Sometimes it seems there’s a plethora of digital platforms. There are so many digital tools out there that it’s hard to see the wood for the trees. Which of them is best to use? And which ones add to the work that we do in government?
A view on Instagram
I’ve now been converted to Instagram, after a presentation at DFID from John Tass-Parker, one of the founders of Instagram. This pioneering photo sharing app enables you to share and source photos on the go. The aim is to enable people to “capture and share moments” on smartphones. It’s great for personal use but there is also a great opportunity for us to use it as government communicators at our most democratic.
Looking at the basics first there are over 200 million people using the app worldwide every week. And it’s particularly popular in the UK because of the rapid rise of the smart phone in this country. Most users are young with the hard-core users (47%) in the 12 to 34 year bracket. But it’s not just about celebrity selfies and pictures of what’s on your plate at Yo-Sushi. We were given an insight into its pioneering use for 2 recent government campaigns to raise issues and to give people the chance to give their own views – literally.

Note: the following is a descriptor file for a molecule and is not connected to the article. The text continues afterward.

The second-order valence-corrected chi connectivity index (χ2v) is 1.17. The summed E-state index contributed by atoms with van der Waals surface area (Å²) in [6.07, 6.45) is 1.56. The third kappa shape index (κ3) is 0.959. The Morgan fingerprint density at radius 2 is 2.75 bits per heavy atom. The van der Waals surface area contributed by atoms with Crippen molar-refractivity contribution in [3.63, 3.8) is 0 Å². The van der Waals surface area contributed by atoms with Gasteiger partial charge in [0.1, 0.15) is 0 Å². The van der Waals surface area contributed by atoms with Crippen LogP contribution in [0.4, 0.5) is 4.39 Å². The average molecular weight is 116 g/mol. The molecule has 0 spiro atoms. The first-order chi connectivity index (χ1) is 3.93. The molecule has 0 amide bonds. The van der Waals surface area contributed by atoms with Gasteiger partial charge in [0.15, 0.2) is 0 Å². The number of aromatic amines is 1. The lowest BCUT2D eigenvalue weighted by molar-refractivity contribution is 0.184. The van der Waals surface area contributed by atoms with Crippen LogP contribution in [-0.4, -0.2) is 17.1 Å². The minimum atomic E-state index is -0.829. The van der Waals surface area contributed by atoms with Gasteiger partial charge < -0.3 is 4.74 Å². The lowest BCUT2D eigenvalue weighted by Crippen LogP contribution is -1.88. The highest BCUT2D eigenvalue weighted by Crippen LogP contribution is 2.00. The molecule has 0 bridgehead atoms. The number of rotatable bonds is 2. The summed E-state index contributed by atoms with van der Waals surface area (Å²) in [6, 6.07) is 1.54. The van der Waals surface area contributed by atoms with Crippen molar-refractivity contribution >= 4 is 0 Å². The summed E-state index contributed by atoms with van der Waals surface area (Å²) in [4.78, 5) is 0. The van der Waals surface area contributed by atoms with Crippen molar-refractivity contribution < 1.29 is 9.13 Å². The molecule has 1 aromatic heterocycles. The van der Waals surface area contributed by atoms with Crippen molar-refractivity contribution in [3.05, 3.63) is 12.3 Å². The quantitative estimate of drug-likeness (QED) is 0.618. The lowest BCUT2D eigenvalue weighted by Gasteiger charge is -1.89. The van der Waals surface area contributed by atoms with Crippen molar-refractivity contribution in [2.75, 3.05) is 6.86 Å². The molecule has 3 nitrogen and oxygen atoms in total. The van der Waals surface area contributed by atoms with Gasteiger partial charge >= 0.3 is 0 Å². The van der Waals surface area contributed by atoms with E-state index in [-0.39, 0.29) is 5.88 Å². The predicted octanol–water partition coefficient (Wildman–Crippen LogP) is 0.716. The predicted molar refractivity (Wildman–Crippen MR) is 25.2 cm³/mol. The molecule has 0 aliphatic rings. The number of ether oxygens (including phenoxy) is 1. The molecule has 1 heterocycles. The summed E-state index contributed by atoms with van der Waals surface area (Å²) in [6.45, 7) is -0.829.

At the recent NATO summit, which took place in Wales, people were asked to use Instagram to send in their images of 'the best of Wales' (using the hashtag #MyWales) to be part of a huge backdrop in the entrance lobby. A 17-year old instagrammer was also invited to become part of the official press pack and cover the summit. His original pictures – not just usual ministerial headshots – were used by organisers as part of the digital materials for the day. Other instagrammers were invited to add to these to highlight not only the summit, but Wales as a fabulous place to host such an event and pictures of Barak Obama visiting a local school. This was one of the first government events that reached a young audience in real time in this way.
DFID also scored an instagram 'first' with the campaign it ran around the Girl Summit in London. Instagrammers were invited to upload short videos describing what freedom meant to them (using the hashtag #freedomis) and the DFID team created a short video using the best clips. There were so many clips it was difficult to choose.
Both of these events showed there was a real appetite for making a stand and giving views on government policy in a new and creative way. This is not necessarily an audience that would be reached by on-line consultations but they were expressing their views through this new democratic medium.
Based on the presentation, I came away with a real sense of other possibilities that Instagram could be used for by government communicators. Unlike other digital channels it’s positive - no trolling - and could be used by us for so much more than flicking through colourful, beautifully crafted content. It’s a way of involving people and getting their real views of their world. Definitely a case of a picture (or in this case a photo) painting a thousand words.
I’ve now signed up for an account, to participate and find out how the channel really works, and look forward to seeing views on issues from all over the world.
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